Lacoste debuted his shirt at the US Open in New York City in 1926. In 1927, the result of a successful wager he’d made with the French Davis Cup captain, he was given an alligator-skin suitcase that he’d seen in a Boston store. Christened “the Alligator” by the US press, in France their contemporaries nicknamed him “the Crocodile”. His friend Robert George embroidered a crocodile onto a blazer that Lacoste wore for his matches.

Retiring from tennis in the early 1930s, he and André Gillier started La Chemise Lacoste to produce his crocodile-branded shirts. By the early 1950’s the Lacoste tennis shirt arrived in the USA being trailed as “the status symbol of the competent sportsman,” an attempt to establish Lacoste in the upper echelons of society.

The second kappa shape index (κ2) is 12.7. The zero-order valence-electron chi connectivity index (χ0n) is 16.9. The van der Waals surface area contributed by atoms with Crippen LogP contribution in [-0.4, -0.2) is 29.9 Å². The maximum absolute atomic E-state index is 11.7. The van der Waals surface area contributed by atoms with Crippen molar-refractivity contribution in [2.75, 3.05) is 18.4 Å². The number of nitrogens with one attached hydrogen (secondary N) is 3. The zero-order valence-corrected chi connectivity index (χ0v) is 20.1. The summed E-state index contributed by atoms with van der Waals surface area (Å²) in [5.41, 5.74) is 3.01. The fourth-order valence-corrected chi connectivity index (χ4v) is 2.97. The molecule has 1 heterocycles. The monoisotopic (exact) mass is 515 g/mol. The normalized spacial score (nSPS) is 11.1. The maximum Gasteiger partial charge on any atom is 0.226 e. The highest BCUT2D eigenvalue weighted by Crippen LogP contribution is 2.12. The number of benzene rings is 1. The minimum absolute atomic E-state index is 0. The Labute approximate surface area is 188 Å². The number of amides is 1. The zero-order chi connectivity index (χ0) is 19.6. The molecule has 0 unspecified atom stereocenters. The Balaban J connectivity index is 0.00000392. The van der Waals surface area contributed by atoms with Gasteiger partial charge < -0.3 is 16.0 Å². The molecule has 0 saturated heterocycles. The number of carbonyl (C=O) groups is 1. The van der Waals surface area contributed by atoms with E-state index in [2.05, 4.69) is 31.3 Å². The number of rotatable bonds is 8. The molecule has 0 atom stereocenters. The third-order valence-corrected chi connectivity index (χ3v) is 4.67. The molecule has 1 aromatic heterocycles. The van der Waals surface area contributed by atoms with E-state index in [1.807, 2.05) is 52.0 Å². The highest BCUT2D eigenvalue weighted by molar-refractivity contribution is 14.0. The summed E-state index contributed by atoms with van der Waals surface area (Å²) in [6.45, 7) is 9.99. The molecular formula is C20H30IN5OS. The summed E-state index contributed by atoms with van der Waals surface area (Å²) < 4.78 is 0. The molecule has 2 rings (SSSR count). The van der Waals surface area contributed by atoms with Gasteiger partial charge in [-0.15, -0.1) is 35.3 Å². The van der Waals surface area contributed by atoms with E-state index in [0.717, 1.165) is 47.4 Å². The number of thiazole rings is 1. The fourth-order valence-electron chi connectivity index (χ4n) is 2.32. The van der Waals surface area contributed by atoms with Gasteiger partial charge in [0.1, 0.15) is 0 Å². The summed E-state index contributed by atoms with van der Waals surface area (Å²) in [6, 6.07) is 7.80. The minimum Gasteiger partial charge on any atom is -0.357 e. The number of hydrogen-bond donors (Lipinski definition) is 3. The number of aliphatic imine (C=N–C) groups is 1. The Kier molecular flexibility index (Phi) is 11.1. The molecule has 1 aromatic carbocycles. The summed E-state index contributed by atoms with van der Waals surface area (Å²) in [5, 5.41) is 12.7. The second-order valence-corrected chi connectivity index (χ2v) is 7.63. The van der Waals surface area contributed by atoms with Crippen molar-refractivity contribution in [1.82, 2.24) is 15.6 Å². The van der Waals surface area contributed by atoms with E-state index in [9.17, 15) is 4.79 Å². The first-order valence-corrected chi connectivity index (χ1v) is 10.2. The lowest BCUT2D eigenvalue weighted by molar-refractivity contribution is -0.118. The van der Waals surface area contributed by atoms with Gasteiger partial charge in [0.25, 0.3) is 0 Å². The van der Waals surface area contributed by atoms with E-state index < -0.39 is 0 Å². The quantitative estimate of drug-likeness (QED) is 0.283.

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My Lacoste shirt: I was, apparently, a gifted tennis player at 12 or 13 and my parents thought that best to see me develop my talents with regular lesson with a man called Blenkarn – who’d been involved in the coaching of the British Davies Cup team. To me is seemed essential to wear the right motivational tennis shirt so my Grandmother – an inspiration woman and very enthusiastic shopper – bought me one – a yellow one, well it was the 1970’s. Nostalgia aside, rolling forward several decades my own kids wore as youngsters the same Lacoste shirts as worn by my wife and her siblings on their many visits to southern Europe, still colourfast after more than 20 years and still iconic whether or not you had any talent on the tennis court.

Your Lacoste shirt😕

Photos by Lacoste